Lignin biosynthesis in wheat (Triticum aestivum L.): its response to waterlogging and association with hormonal levels.

Nguyen, T., Son, S.H., Jordan, M.C., Levin, D.B., and Ayele, B.T. (2016). "Lignin biosynthesis in wheat (Triticum aestivum L.): its response to waterlogging and association with hormonal levels.", BMC Plant Biology, 16(28), pp. 1-16. doi : 10.1186/S12870-016-0717-4  Access to full text


Background: Lignin is an important structural component of plant cell wall that confers mechanical strength and tolerance against biotic and abiotic stressors; however it affects the use of biomass such as wheat straw for some industrial applications such as biofuel production. Genetic alteration of lignin quantity and quality has been considered as a viable option to overcome this problem. However, the molecular mechanisms underlying lignin formation in wheat biomass has not been studied. Combining molecular and biochemical approaches, the present study investigated the transcriptional regulation of lignin biosynthesis in two wheat cultivars with varying lodging characteristics and also in response to waterlogging. It also examined the association of lignin level in tissues with that of plant hormones implicated in the control of lignin biosynthesis. Results: Analysis of lignin biosynthesis in the two wheat cultivars revealed a close association of lodging resistance with internode lignin content and expression of 4-coumarate:CoA ligase1 (4CL1), p-coumarate 3-hydroxylase1 (C3H1), cinnamoyl-CoA reductase2 (CCR2), ferulate 5-hydroxylase2 (F5H2) and caffeic acid O-methyltransferase2 (COMT2), which are among the genes highly expressed in wheat tissues, implying the importance of these genes in mediating lignin deposition in wheat stem. Waterlogging of wheat plants reduced internode lignin content, and this effect is accompanied by transcriptional repression of three of the genes characterized as highly expressed in wheat internode including phenylalanine ammonia-lyase6 (PAL6), CCR2 and F5H2, and decreased activity of PAL. Expression of the other genes was, however, induced by waterlogging, suggesting their role in the synthesis of other phenylpropanoid-derived molecules with roles in stress responses. Moreover, difference in internode lignin content between cultivars or change in its level due to waterlogging is associated with the level of cytokinin. Conclusion: Lodging resistance, tolerance against biotic and abiotic stresses and feedstock quality of wheat biomass are closely associated with its lignin content. Therefore, the findings of this study provide important insights into the molecular mechanisms underlying lignin formation in wheat, an important step towards the development of molecular tools that can facilitate the breeding of wheat cultivars for optimized lignin content and enhanced feedstock quality without affecting other lignin-related agronomic benefits.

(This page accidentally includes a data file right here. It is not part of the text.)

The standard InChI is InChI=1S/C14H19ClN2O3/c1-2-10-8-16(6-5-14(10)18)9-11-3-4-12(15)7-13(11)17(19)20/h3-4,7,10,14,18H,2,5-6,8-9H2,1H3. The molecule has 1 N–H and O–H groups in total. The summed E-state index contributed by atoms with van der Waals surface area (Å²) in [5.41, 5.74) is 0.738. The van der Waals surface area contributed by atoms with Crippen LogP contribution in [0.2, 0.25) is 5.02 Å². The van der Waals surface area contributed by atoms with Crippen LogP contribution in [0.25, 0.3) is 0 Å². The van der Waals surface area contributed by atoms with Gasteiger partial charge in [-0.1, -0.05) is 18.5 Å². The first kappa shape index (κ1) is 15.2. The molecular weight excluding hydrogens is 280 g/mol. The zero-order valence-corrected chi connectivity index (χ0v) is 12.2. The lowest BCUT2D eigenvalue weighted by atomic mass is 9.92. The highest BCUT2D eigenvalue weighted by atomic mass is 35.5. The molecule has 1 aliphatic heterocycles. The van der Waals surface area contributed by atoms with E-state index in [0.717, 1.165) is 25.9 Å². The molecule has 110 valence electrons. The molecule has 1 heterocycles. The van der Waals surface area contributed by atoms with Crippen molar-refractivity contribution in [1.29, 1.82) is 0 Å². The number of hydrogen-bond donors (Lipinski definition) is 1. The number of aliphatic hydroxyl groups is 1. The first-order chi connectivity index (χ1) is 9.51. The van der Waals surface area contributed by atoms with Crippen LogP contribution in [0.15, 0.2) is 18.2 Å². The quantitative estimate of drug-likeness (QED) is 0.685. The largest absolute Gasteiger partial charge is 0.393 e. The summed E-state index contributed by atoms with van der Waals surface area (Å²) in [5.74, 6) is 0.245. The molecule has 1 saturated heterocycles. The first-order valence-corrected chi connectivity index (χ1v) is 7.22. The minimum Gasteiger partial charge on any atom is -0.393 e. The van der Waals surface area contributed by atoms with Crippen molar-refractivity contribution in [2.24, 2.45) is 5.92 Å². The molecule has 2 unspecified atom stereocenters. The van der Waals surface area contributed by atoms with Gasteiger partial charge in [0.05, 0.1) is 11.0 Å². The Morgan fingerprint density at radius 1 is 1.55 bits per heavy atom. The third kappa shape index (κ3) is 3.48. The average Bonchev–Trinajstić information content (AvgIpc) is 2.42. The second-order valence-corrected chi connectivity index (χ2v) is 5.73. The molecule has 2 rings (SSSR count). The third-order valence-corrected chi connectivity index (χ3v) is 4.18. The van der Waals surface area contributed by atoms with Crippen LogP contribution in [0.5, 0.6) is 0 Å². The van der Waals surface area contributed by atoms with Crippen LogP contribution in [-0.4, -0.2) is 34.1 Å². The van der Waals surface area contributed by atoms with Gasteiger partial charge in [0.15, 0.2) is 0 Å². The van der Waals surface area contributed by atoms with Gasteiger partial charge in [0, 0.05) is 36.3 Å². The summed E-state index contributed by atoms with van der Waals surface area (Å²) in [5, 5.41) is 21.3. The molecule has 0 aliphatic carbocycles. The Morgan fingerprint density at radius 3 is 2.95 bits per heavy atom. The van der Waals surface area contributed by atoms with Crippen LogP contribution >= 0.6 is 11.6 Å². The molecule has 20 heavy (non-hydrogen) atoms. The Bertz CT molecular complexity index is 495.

Date modified: